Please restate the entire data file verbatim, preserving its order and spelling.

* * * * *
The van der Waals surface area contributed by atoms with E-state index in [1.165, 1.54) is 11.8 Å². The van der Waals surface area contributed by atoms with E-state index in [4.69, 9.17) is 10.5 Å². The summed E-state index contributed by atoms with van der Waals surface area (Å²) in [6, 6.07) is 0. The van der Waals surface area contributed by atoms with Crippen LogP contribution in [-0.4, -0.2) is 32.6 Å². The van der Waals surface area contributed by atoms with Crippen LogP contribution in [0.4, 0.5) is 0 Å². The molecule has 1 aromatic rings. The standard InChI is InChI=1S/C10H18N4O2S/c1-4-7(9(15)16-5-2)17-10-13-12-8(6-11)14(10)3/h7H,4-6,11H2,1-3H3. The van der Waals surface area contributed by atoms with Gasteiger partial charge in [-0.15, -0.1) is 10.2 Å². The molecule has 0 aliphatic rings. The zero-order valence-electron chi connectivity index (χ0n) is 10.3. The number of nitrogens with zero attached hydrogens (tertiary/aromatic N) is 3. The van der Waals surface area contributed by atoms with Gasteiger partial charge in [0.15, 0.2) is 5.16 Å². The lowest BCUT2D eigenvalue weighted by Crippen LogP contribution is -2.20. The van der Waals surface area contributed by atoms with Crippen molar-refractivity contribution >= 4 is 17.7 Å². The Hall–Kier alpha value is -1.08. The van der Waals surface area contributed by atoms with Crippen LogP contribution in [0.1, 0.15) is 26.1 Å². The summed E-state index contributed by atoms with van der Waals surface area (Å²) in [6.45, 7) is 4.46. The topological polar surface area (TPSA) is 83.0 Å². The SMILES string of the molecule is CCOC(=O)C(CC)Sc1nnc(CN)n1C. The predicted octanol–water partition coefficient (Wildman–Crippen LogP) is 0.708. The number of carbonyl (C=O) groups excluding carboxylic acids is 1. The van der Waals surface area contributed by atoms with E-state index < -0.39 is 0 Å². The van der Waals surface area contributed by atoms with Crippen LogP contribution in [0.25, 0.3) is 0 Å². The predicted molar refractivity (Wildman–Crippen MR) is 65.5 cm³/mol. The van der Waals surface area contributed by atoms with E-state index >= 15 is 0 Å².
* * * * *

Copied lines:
The van der Waals surface area contributed by atoms with E-state index in [1.165, 1.54) is 11.8 Å². The van der Waals surface area contributed by atoms with E-state index in [4.69, 9.17) is 10.5 Å². The summed E-state index contributed by atoms with van der Waals surface area (Å²) in [6, 6.07) is 0. The van der Waals surface area contributed by atoms with Crippen LogP contribution in [-0.4, -0.2) is 32.6 Å². The van der Waals surface area contributed by atoms with Crippen LogP contribution in [0.4, 0.5) is 0 Å². The molecule has 1 aromatic rings. The standard InChI is InChI=1S/C10H18N4O2S/c1-4-7(9(15)16-5-2)17-10-13-12-8(6-11)14(10)3/h7H,4-6,11H2,1-3H3. The van der Waals surface area contributed by atoms with Gasteiger partial charge in [-0.15, -0.1) is 10.2 Å². The molecule has 0 aliphatic rings. The zero-order valence-electron chi connectivity index (χ0n) is 10.3. The number of nitrogens with zero attached hydrogens (tertiary/aromatic N) is 3. The van der Waals surface area contributed by atoms with Gasteiger partial charge in [0.15, 0.2) is 5.16 Å². The lowest BCUT2D eigenvalue weighted by Crippen LogP contribution is -2.20. The van der Waals surface area contributed by atoms with Crippen molar-refractivity contribution >= 4 is 17.7 Å². The Hall–Kier alpha value is -1.08. The van der Waals surface area contributed by atoms with Crippen LogP contribution in [0.1, 0.15) is 26.1 Å². The summed E-state index contributed by atoms with van der Waals surface area (Å²) in [6.45, 7) is 4.46. The topological polar surface area (TPSA) is 83.0 Å². The SMILES string of the molecule is CCOC(=O)C(CC)Sc1nnc(CN)n1C. The predicted octanol–water partition coefficient (Wildman–Crippen LogP) is 0.708. The number of carbonyl (C=O) groups excluding carboxylic acids is 1. The van der Waals surface area contributed by atoms with E-state index < -0.39 is 0 Å². The van der Waals surface area contributed by atoms with Crippen LogP contribution in [0.25, 0.3) is 0 Å². The predicted molar refractivity (Wildman–Crippen MR) is 65.5 cm³/mol. The van der Waals surface area contributed by atoms with E-state index >= 15 is 0 Å².